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Education briefing - Government announces changes to flexible working

  • United Kingdom
  • Education - Briefings


On 5 December 2022, the Government published the long awaited response to its consultation on making flexible working the default, which had closed on 1 December 2021.

 In summary, the Government has announced that it will:

• remove the 26-week qualifying period before employees can request flexible working, making it a day-one right

• require employers to consult with the employee, to review options, before rejecting a flexible working request

• allow employees to make two (not one) flexible working requests in any twelve month period

• require employers to respond to requests within two (not three) months

• remove the requirement for employees to set out how the effects of their flexible working request might be dealt with by their employer

It should be noted that the changes do not provide a right to work flexibly - it will remain a right to request (which an employer may in appropriate circumstances, as now, refuse) and in relation to this the Government has confirmed that it will not make any changes to the current list of eight business reasons for rejecting flexible working requests.

As legislation will be needed to introduce these changes, the Government has said it will support the Private Member’s Bill (the Employment Relations (Flexible Working) Bill) introduced by Yasmin Qureshi MP on 15 June 2022, which passed its Second Reading in the House of Commons on 28 October 2022 and will move to Committee Stage on 7 December 2022. It is therefore likely to be some months before the changes will come into force.

These changes will apply to institutions in England, Wales and Scotland. In advance of them coming into force institutions are advised to review their flexible working policies and procedures and identify where any amends will be needed to comply with the changes and to ensure that managers are aware of the reduced response time and the duty to consult before any request is refused. Making the right to request a day-one right may also require changes to recruitment procedures. For example, to prepare those involved in selection processes to respond appropriately to applicants or newly recruited employees seeking to change when, where or how they work.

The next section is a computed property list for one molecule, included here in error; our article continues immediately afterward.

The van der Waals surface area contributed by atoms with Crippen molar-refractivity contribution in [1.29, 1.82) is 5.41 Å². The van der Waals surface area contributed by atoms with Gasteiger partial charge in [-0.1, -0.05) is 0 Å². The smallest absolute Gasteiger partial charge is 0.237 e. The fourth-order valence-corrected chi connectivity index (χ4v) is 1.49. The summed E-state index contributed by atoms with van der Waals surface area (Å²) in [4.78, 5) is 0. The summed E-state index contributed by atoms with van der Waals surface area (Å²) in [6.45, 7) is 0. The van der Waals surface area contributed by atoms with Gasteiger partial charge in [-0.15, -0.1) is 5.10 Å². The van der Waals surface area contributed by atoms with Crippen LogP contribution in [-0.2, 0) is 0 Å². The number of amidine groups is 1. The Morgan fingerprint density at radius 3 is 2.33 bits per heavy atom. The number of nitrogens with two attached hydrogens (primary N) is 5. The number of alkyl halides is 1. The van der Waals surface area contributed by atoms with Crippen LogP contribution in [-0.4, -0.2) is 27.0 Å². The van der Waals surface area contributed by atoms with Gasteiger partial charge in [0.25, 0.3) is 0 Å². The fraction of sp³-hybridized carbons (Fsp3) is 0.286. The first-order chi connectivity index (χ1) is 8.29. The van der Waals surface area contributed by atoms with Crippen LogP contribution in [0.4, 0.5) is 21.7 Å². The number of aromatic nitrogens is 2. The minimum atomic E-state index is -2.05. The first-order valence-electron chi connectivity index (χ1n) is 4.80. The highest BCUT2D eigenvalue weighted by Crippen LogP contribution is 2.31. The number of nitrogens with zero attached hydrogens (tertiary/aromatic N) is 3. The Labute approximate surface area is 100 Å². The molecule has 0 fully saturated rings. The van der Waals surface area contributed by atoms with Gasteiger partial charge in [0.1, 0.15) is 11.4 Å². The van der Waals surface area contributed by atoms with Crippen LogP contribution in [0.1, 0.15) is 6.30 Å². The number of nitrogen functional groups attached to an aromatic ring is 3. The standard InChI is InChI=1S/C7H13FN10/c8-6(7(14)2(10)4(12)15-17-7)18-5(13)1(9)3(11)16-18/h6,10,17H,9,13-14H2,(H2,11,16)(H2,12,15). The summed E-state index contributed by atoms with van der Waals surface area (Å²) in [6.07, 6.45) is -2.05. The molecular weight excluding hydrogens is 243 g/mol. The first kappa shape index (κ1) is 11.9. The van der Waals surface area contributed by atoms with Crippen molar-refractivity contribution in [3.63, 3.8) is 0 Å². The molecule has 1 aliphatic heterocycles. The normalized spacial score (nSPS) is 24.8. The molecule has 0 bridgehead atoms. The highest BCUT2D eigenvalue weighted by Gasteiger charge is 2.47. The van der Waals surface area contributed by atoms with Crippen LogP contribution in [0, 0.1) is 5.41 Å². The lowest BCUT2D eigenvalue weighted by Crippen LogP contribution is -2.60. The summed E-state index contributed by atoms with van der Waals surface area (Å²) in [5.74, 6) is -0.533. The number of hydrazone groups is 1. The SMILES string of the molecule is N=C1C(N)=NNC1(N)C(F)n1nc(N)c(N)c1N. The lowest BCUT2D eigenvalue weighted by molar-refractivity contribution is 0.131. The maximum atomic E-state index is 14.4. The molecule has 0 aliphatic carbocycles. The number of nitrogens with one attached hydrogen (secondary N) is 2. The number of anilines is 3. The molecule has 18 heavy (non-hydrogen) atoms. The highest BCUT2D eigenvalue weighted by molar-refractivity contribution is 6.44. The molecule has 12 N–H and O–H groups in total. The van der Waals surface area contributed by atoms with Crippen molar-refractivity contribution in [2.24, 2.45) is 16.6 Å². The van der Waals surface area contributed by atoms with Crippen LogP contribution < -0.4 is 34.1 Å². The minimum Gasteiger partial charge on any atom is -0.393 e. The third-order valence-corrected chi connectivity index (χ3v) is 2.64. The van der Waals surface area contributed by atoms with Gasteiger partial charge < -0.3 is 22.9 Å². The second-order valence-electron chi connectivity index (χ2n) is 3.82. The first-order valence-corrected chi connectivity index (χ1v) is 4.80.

In addition to the legislative changes, the Government has said it will:

• develop enhanced guidance to raise awareness and understanding of how to make and administer temporary requests for flexible working; and

• launch a call for evidence to better understand how informal or ad hoc flexible working works in practice.

Response to consultation

There were 1,611 responses to the consultation. The majority of these (83%) were from individuals, with 7% from employers, 2% from trade unions or staff associations, 2% from business representatives and the remaining 6% from respondents who defined themselves in the ‘other’ category (charities, campaign groups, academics, think tanks, advisory groups and professional bodies).

The consultation had set out proposals to amend the right to request flexible working covering:

• making the right to request flexible working a day one right;

• whether the eight business reasons for refusing a request all remain valid;

• requiring the employer to consider alternatives if the initial request is unworkable;

• the administrative process underpinning the right to request flexible working;

• requesting a temporary arrangement; and

• a future call for evidence on ad hoc and informal flexible working.

The outcome of each of these are below.

Making the right to request flexible working a day one right

There was clear support for removing the 26-week qualifying period, with 91% of all respondents being in favour. Indeed 69% of the employers responding to the consultation said that they already accept requests for flexible working arrangements from day one.

A number of respondents were concerned that making the right to request flexible working a day one right would be unnecessarily disruptive to their existing approach to the workplace. Interestingly, this was highlighted in sectors such as education (with the example given of teachers being required to provide specific services at set times) and hospitality. In such scenarios, it was argued that giving employees the opportunity to submit a request for a different arrangement within six months of their start date could create operational and logistical challenges.